We actually have a new song that isn't on the record that is kind of about a girl for just part of a song and it feels weird. I'm not used to writing music about girls. Dave and I split lyric duties for Fear Before. Maybe when we were younger, there were songs about girls, but this All Human record is definitely not a pick-me-up record. It's definitely not about relationships with women. I think a lot of it is about going through losing Fear Before and not really having anything and trying to figure out what to do next. Even singing one line about a girl, actually thinking about what I wrote it about and knowing it was about a person that I knew in my life that was a girl–I feel so cheesy. Thank god it's only one line in a song. I just can't do it.
Is it a weight off of your chest now that the record is out?
Definitely. It came out last week, but I just got the physical copies today and I was so excited I was just walking around with a copy of it in my hand. My roommate was like, “What are you doing?” It's finally became a real, physical thing.
And it's so cool that even though this wasn't written out here, you chose to do a local show with local bands to release it.
Yeah, I think it'll be cool because people I've met through 4th St Vine are going to come. It's really exciting. I've been here for a year and I'd say I've been tapped in with the Long Beach music scene for about 9 months now. I've been a quiet observer and no one knew I had an album or was in a band that toured. For me, it's kind of breaking out and saying, “Hey guys, I do this, too,” because no one knew. I don't go out of my way to talk about it. If I had a few beers in me, maybe. But when some musician friends found out, they were weirded out. People ask, “What do you do besides bartend?” but that's only 20 hours out of my week.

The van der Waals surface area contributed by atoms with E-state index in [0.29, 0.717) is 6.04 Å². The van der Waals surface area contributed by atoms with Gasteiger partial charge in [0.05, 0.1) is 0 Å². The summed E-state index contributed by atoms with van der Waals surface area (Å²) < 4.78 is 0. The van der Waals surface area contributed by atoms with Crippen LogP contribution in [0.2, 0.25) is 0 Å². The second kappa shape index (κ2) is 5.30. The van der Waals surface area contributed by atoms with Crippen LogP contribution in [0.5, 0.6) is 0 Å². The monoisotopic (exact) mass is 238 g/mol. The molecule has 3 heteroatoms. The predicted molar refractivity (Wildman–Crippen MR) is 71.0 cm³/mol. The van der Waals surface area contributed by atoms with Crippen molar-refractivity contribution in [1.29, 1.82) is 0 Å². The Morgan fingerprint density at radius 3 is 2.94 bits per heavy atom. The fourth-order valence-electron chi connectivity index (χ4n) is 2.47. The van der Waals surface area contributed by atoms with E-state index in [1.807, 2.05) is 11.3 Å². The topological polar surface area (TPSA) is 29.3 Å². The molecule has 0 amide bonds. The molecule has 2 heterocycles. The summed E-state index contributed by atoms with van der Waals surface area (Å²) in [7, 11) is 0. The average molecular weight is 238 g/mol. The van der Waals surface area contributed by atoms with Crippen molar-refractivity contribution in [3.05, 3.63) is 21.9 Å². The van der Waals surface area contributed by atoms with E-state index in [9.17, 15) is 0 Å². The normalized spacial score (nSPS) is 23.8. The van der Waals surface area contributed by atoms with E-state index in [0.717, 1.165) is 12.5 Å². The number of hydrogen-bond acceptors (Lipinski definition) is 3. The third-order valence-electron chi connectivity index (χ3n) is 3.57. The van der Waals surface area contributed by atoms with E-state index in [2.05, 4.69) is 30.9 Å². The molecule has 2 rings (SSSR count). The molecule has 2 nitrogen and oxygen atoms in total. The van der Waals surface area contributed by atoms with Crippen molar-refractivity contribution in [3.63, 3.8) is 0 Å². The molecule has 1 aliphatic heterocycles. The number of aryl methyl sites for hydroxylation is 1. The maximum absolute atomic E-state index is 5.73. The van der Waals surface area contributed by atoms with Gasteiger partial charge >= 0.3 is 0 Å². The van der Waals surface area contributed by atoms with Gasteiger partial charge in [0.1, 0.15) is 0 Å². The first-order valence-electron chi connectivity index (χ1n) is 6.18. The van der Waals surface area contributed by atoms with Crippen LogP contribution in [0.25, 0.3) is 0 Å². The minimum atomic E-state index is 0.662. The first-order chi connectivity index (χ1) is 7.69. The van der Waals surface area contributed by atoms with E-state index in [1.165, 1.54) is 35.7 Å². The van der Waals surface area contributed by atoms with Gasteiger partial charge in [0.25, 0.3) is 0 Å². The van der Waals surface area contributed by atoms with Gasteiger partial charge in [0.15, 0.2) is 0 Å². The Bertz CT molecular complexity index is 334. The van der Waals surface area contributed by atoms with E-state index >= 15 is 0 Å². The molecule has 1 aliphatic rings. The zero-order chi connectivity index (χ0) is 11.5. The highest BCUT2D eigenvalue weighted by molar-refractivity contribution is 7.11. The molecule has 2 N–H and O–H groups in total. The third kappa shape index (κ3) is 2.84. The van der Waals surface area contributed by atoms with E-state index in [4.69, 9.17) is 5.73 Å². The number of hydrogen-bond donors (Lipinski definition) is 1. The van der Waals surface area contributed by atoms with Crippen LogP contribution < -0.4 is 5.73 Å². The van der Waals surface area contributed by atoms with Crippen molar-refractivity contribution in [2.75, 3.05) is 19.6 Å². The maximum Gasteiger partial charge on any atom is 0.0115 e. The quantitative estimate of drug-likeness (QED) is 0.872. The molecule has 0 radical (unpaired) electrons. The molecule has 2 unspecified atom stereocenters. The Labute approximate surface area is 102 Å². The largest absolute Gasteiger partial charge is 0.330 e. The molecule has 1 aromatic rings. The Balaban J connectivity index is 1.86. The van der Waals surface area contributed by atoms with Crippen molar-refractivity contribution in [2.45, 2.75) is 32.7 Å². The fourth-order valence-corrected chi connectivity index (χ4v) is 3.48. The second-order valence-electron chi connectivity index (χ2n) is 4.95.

Was there ever a thought to have the show in LA?
Long Beach is the place where I finally feel–I don't want to say home because I don't ever really know where home is–but it's the place I've been accepted into over the last year. It would almost be a fuck you to everyone. Like Jim, my boss, who's really helped me out. It would be a middle finger to all the people who have helped make me feel at home. So I never considered it. Of course we'll play L.A., but for now, to have the release show, it should be here. As far as this goes, I want the release show to be with my friends and the people who have supported me over the last year. As far as the last year of my life, being here has been so supportive.
How has the community supported you?
[Catholic Guilt] was this record I made kind of by myself with songs I wrote and it's really extended beyond that now in a totally new place. Something I never thought would happen. It's crazy that it's a Long Beach project now. What'll I do if I move? That's a weird thing to think about–moving again. You just collect all these people only to leave them behind. What an awful thought.
Were you aware of the music community when you moved out here?
I knew about Snoop Dogg and Sublime. And it's funny because not a week goes by where I don't hear somebody blaring Sublime out of their car or out of their house. All I can think is, “Are you serious? Still?”
Sarah Bennett is a freelance journalist who has spent nearly a decade covering food, music, craft beer, arts, culture and all sorts of bizarro things that interest her for local, regional and national publications.